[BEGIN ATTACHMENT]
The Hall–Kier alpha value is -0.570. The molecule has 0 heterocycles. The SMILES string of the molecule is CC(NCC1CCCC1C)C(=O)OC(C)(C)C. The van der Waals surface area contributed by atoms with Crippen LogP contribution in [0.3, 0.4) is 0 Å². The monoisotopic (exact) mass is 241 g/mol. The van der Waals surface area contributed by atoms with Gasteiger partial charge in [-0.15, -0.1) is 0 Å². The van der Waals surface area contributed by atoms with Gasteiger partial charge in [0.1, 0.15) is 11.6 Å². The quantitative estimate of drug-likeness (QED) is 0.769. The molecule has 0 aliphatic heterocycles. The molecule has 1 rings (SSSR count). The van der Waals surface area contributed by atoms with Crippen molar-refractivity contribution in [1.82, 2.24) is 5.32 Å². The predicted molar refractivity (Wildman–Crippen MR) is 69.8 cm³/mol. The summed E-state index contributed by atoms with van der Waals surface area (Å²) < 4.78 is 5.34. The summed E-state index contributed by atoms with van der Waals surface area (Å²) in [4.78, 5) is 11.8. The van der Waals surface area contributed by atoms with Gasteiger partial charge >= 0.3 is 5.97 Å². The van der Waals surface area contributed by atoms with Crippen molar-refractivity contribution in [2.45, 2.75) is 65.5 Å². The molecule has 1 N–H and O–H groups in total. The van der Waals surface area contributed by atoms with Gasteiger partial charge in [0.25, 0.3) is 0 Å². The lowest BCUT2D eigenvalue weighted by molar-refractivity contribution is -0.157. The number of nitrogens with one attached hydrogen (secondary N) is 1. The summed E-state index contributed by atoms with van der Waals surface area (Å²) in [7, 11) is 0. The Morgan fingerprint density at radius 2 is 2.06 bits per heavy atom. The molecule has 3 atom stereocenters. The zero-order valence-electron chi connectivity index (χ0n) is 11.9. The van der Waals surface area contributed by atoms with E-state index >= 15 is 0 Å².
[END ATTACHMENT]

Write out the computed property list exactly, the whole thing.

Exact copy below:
The Hall–Kier alpha value is -0.570. The molecule has 0 heterocycles. The SMILES string of the molecule is CC(NCC1CCCC1C)C(=O)OC(C)(C)C. The van der Waals surface area contributed by atoms with Crippen LogP contribution in [0.3, 0.4) is 0 Å². The monoisotopic (exact) mass is 241 g/mol. The van der Waals surface area contributed by atoms with Gasteiger partial charge in [-0.15, -0.1) is 0 Å². The van der Waals surface area contributed by atoms with Gasteiger partial charge in [0.1, 0.15) is 11.6 Å². The quantitative estimate of drug-likeness (QED) is 0.769. The molecule has 0 aliphatic heterocycles. The molecule has 1 rings (SSSR count). The van der Waals surface area contributed by atoms with Crippen molar-refractivity contribution in [1.82, 2.24) is 5.32 Å². The predicted molar refractivity (Wildman–Crippen MR) is 69.8 cm³/mol. The summed E-state index contributed by atoms with van der Waals surface area (Å²) < 4.78 is 5.34. The summed E-state index contributed by atoms with van der Waals surface area (Å²) in [4.78, 5) is 11.8. The van der Waals surface area contributed by atoms with Gasteiger partial charge >= 0.3 is 5.97 Å². The van der Waals surface area contributed by atoms with Crippen molar-refractivity contribution in [2.45, 2.75) is 65.5 Å². The molecule has 1 N–H and O–H groups in total. The van der Waals surface area contributed by atoms with Gasteiger partial charge in [0.25, 0.3) is 0 Å². The lowest BCUT2D eigenvalue weighted by molar-refractivity contribution is -0.157. The number of nitrogens with one attached hydrogen (secondary N) is 1. The summed E-state index contributed by atoms with van der Waals surface area (Å²) in [7, 11) is 0. The Morgan fingerprint density at radius 2 is 2.06 bits per heavy atom. The molecule has 3 atom stereocenters. The zero-order valence-electron chi connectivity index (χ0n) is 11.9. The van der Waals surface area contributed by atoms with E-state index >= 15 is 0 Å².